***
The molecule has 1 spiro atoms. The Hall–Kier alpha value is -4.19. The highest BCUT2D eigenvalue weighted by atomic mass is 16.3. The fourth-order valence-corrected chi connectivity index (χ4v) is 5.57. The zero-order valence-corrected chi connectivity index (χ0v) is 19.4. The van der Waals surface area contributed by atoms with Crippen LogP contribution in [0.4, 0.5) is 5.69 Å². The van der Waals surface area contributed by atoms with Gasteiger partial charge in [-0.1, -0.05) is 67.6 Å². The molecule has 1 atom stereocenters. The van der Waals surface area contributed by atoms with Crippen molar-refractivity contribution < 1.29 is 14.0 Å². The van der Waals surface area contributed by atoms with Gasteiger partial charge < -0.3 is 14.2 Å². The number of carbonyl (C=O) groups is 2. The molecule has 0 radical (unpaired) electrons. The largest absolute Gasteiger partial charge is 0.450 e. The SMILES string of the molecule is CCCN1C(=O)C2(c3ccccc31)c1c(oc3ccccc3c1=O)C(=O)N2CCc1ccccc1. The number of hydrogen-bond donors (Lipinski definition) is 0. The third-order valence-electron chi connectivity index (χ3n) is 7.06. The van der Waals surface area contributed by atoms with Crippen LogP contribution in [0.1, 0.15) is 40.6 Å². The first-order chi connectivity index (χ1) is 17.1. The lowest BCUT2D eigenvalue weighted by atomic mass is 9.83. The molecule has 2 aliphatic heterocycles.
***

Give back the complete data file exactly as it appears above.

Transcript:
The molecule has 1 spiro atoms. The Hall–Kier alpha value is -4.19. The highest BCUT2D eigenvalue weighted by atomic mass is 16.3. The fourth-order valence-corrected chi connectivity index (χ4v) is 5.57. The zero-order valence-corrected chi connectivity index (χ0v) is 19.4. The van der Waals surface area contributed by atoms with Crippen LogP contribution in [0.4, 0.5) is 5.69 Å². The van der Waals surface area contributed by atoms with Gasteiger partial charge in [-0.1, -0.05) is 67.6 Å². The molecule has 1 atom stereocenters. The van der Waals surface area contributed by atoms with Crippen molar-refractivity contribution < 1.29 is 14.0 Å². The van der Waals surface area contributed by atoms with Gasteiger partial charge < -0.3 is 14.2 Å². The number of carbonyl (C=O) groups is 2. The molecule has 0 radical (unpaired) electrons. The largest absolute Gasteiger partial charge is 0.450 e. The SMILES string of the molecule is CCCN1C(=O)C2(c3ccccc31)c1c(oc3ccccc3c1=O)C(=O)N2CCc1ccccc1. The number of hydrogen-bond donors (Lipinski definition) is 0. The third-order valence-electron chi connectivity index (χ3n) is 7.06. The van der Waals surface area contributed by atoms with Crippen LogP contribution in [0.1, 0.15) is 40.6 Å². The first-order chi connectivity index (χ1) is 17.1. The lowest BCUT2D eigenvalue weighted by atomic mass is 9.83. The molecule has 2 aliphatic heterocycles.